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6 oil workers kidnapped, 1 sailor killed in Nigeria attack

6 oil workers kidnapped, 1 sailor killed in Nigeria attack

Six foreign oil workers were kidnapped and a Nigerian sailor was killed when dynamite-wielding militants attacked an oil vessel, a navy spokesman said.
The region's main militant group, the Movement for the Emancipation of the Niger Delta, claimed responsibility in an e-mail.
Capt. Obiora Medani said the sailor was a guard aboard the Chevron Corp. ship, which was attacked off Bayelsa state, in the oil-rich south of the West African country. Medani said the vessel, named FPSO Oloibiri, is stationed offshore to store crude oil.
A Nigerian spokesman for California-based Chevron said the company had shut down an oil station that supplies the ship because of the attack, decreasing production by 15,000 barrels a day.
Chevron's Tope Idowu said four Italians, one American and one Croatian were abducted. Idowu said the American worked for Chevron in Nigeria while the rest were employees of a subsidiary, Chevron Shipping Co.
The attackers had not made any demands to the company, he added.
The claim of responsibility came from an e-mail address used by MEND and said the attack was to demonstrate the group's continued strength to both the departing Nigerian government and the incoming administration following recent elections.
"We will continue with our struggle for justice until we achieve all our goals without exception," the group said.
The group promised to released the hostages on May 30 as long as there was no attempt to free them _ such as offering a ransom. MEND has repeatedly demanded the release of two imprisoned leaders charged with treason and corruption and greater control over the region's oil wealth.
Oil prices edged higher Tuesday after word of the kidnapping surfaced, but then retreated.
In a separate incident, gunmen released the mother of a prominent Nigerian politician, nearly a day after she was kidnapped from her home, police said.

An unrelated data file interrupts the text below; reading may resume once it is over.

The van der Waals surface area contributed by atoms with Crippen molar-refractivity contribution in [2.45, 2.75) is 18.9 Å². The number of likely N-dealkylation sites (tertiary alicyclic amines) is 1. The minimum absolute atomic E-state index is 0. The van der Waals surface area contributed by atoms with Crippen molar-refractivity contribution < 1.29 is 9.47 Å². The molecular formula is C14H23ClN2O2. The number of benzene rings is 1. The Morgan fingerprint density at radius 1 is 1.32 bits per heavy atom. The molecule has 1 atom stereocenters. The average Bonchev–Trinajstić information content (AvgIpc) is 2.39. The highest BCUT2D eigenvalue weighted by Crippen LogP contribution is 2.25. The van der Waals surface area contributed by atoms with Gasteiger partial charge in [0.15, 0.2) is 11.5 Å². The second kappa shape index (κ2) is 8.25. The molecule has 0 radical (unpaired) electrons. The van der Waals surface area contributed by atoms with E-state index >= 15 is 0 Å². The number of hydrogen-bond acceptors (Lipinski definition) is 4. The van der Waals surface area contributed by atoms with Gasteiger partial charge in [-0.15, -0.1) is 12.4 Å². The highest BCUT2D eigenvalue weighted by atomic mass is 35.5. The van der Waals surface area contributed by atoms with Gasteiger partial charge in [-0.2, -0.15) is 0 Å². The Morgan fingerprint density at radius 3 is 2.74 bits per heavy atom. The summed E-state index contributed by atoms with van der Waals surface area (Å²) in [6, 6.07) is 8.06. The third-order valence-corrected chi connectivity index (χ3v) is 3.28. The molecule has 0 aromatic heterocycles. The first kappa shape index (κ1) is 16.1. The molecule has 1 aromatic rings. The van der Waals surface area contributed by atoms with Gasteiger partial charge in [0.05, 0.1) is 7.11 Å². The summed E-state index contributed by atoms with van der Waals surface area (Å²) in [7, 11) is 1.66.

Police Commissioner Felix Ogbaudu said the mother of the newly elected governor of Rivers state, Celestine Omeiha, was in good health and had been reunited with her son. It was not clear who her kidnappers were, and they had not made any demands, Ogbadu said.
No further details were immediately available.
Nigeria is both one of Africa's richest countries and one of its most problem-laden, with vast oil reserves but also rampant corruption and violent crime. Ballot-box stuffing was widespread in recent nationwide elections in which the governing party claimed victory, dismissing criticism by international and domestic observers.
Omeiha, a member of the governing People's Democratic Party, was elected governor of Nigeria's richest state in the poll two weeks ago. On the day of the vote, two police stations were set on fire and seven officers killed.
The parents and sister of an opposition candidate for the legislature were kidnapped, and he was told his family would be murdered if he discussed election irregularities.
The following week an attempt was made to kidnap the candidate who would become vice president-elect as he returned to vote in his home in the oil delta.
Competition is fierce for lucrative government posts in Africa's largest oil exporter. Despite generating tens of billions of dollars in oil revenue annually, most people live below the poverty line and massive government corruption has meant social services are largely nonexistent.
Rivers state alone has an annual budget of US$1.3 billion but most of the money designated for roads, clinics or schools has been stolen.
Kidnapping foreign workers for cash has become common in the lawless region. However, the rate of attacks has fallen during last month's elections as armed groups hired themselves out as political thugs.
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Associated Press Writers Dulue Mbachu in Lagos and Dan Udoh in Port Harcourt contributed to this report.


Updated : 2020-12-03 03:53 GMT+08:00